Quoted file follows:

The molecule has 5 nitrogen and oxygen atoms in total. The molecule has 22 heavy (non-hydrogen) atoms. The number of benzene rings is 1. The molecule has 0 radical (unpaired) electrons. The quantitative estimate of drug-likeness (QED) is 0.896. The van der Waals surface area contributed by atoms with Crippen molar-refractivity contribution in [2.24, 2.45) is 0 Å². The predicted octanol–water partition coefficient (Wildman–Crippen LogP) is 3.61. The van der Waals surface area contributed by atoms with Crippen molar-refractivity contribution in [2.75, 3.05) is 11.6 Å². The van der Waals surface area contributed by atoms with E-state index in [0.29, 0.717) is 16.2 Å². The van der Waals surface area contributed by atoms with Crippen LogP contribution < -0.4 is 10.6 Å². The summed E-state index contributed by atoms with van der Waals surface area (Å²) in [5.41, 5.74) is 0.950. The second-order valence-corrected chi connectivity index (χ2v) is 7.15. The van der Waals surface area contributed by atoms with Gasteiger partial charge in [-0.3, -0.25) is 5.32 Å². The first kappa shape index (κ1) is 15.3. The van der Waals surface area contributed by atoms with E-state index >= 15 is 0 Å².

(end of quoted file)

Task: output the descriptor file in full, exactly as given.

The molecule has 5 nitrogen and oxygen atoms in total. The molecule has 22 heavy (non-hydrogen) atoms. The number of benzene rings is 1. The molecule has 0 radical (unpaired) electrons. The quantitative estimate of drug-likeness (QED) is 0.896. The van der Waals surface area contributed by atoms with Crippen molar-refractivity contribution in [2.24, 2.45) is 0 Å². The predicted octanol–water partition coefficient (Wildman–Crippen LogP) is 3.61. The van der Waals surface area contributed by atoms with Crippen molar-refractivity contribution in [2.75, 3.05) is 11.6 Å². The van der Waals surface area contributed by atoms with E-state index in [0.29, 0.717) is 16.2 Å². The van der Waals surface area contributed by atoms with Crippen LogP contribution < -0.4 is 10.6 Å². The summed E-state index contributed by atoms with van der Waals surface area (Å²) in [5.41, 5.74) is 0.950. The second-order valence-corrected chi connectivity index (χ2v) is 7.15. The van der Waals surface area contributed by atoms with Gasteiger partial charge in [-0.3, -0.25) is 5.32 Å². The first kappa shape index (κ1) is 15.3. The van der Waals surface area contributed by atoms with E-state index >= 15 is 0 Å².